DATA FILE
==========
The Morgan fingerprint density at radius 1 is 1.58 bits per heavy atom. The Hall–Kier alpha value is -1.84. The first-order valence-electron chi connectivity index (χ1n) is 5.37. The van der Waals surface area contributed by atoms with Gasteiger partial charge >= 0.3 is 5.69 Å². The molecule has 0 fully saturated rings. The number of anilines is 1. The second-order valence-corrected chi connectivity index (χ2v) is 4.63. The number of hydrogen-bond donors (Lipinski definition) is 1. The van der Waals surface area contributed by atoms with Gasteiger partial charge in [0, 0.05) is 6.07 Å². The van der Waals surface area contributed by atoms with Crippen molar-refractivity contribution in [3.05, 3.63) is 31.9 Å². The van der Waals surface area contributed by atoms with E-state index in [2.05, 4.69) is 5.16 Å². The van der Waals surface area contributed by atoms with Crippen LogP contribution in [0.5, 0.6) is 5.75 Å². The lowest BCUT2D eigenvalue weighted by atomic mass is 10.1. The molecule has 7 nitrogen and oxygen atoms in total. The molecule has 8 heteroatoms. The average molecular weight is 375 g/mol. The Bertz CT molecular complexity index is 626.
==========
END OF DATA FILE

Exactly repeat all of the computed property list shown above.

The Morgan fingerprint density at radius 1 is 1.58 bits per heavy atom. The Hall–Kier alpha value is -1.84. The first-order valence-electron chi connectivity index (χ1n) is 5.37. The van der Waals surface area contributed by atoms with Gasteiger partial charge >= 0.3 is 5.69 Å². The molecule has 0 fully saturated rings. The number of anilines is 1. The second-order valence-corrected chi connectivity index (χ2v) is 4.63. The number of hydrogen-bond donors (Lipinski definition) is 1. The van der Waals surface area contributed by atoms with Gasteiger partial charge in [0, 0.05) is 6.07 Å². The van der Waals surface area contributed by atoms with Crippen molar-refractivity contribution in [3.05, 3.63) is 31.9 Å². The van der Waals surface area contributed by atoms with E-state index in [2.05, 4.69) is 5.16 Å². The van der Waals surface area contributed by atoms with Crippen LogP contribution in [0.5, 0.6) is 5.75 Å². The lowest BCUT2D eigenvalue weighted by atomic mass is 10.1. The molecule has 7 nitrogen and oxygen atoms in total. The molecule has 8 heteroatoms. The average molecular weight is 375 g/mol. The Bertz CT molecular complexity index is 626.